Speaker Andreas Norlén released the statement shortly before noon after having met with the leaders of Sweden’s eight parties.
He is expected to re-nominate Social Democrat leader Magdalena Andersson, who resigned on Wednesday just hours after having been confirmed by parliament as the country’s next prime minister. This was sparked by the junior Green Party choosing to quit the government coalition after parliament passed a right-wing opposition budget with amendments co-authored by the anti-immigration Sweden Democrats.
If Andersson is nominated again, a new prime ministerial vote could under Swedish rules be held in parliament on Monday at the earliest and Wednesday at the latest. She is then expected to be re-elected, with the Centre Party, Left Party and Green Party confirming they would approve (or accept, as a prime ministerial vote needs no more than a majority of abstentions) her nomination just like they did the first time.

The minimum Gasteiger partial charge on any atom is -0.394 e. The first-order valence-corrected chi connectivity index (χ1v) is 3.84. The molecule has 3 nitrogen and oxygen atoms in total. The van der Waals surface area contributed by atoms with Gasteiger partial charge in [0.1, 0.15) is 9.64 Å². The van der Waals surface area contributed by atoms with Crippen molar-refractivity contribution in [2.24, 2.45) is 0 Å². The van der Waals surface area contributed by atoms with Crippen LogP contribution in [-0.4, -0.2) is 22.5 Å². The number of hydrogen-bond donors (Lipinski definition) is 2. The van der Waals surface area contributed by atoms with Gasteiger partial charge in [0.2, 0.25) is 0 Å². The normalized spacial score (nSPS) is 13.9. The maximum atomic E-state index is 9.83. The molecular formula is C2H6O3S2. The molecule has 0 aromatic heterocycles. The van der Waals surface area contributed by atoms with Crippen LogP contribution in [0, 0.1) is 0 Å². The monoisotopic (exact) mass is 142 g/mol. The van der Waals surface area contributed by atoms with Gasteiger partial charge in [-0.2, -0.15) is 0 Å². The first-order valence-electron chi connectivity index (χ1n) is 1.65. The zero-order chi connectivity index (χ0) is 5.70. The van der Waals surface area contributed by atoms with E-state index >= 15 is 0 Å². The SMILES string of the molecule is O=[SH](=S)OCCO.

Her minority government is then expected to be a one-party cabinet made up of only Social Democrat ministers.
But of course, as we have learned from the past decade, in Swedish politics: anything could happen.